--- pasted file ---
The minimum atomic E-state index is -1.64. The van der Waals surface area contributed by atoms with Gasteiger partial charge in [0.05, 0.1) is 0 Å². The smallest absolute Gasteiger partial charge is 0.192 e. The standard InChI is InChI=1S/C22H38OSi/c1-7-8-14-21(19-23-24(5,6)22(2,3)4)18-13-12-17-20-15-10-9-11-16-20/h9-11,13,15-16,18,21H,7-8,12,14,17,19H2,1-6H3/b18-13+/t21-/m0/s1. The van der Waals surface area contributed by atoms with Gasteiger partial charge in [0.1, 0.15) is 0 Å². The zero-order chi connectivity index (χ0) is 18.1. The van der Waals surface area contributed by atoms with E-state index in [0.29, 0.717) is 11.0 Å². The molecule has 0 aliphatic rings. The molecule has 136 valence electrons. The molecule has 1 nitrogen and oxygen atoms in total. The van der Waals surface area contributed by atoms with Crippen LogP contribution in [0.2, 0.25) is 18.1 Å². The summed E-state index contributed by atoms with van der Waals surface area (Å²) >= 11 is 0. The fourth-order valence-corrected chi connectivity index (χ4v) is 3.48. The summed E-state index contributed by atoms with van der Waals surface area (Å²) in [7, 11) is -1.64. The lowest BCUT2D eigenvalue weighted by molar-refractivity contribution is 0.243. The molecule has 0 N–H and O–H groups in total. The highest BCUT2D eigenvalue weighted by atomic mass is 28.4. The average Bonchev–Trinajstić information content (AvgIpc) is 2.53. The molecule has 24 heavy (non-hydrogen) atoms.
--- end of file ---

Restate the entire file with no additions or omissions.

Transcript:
The minimum atomic E-state index is -1.64. The van der Waals surface area contributed by atoms with Gasteiger partial charge in [0.05, 0.1) is 0 Å². The smallest absolute Gasteiger partial charge is 0.192 e. The standard InChI is InChI=1S/C22H38OSi/c1-7-8-14-21(19-23-24(5,6)22(2,3)4)18-13-12-17-20-15-10-9-11-16-20/h9-11,13,15-16,18,21H,7-8,12,14,17,19H2,1-6H3/b18-13+/t21-/m0/s1. The van der Waals surface area contributed by atoms with Gasteiger partial charge in [0.1, 0.15) is 0 Å². The zero-order chi connectivity index (χ0) is 18.1. The van der Waals surface area contributed by atoms with E-state index in [0.29, 0.717) is 11.0 Å². The molecule has 0 aliphatic rings. The molecule has 136 valence electrons. The molecule has 1 nitrogen and oxygen atoms in total. The van der Waals surface area contributed by atoms with Crippen LogP contribution in [0.2, 0.25) is 18.1 Å². The summed E-state index contributed by atoms with van der Waals surface area (Å²) >= 11 is 0. The fourth-order valence-corrected chi connectivity index (χ4v) is 3.48. The summed E-state index contributed by atoms with van der Waals surface area (Å²) in [7, 11) is -1.64. The lowest BCUT2D eigenvalue weighted by molar-refractivity contribution is 0.243. The molecule has 0 N–H and O–H groups in total. The highest BCUT2D eigenvalue weighted by atomic mass is 28.4. The average Bonchev–Trinajstić information content (AvgIpc) is 2.53. The molecule has 24 heavy (non-hydrogen) atoms.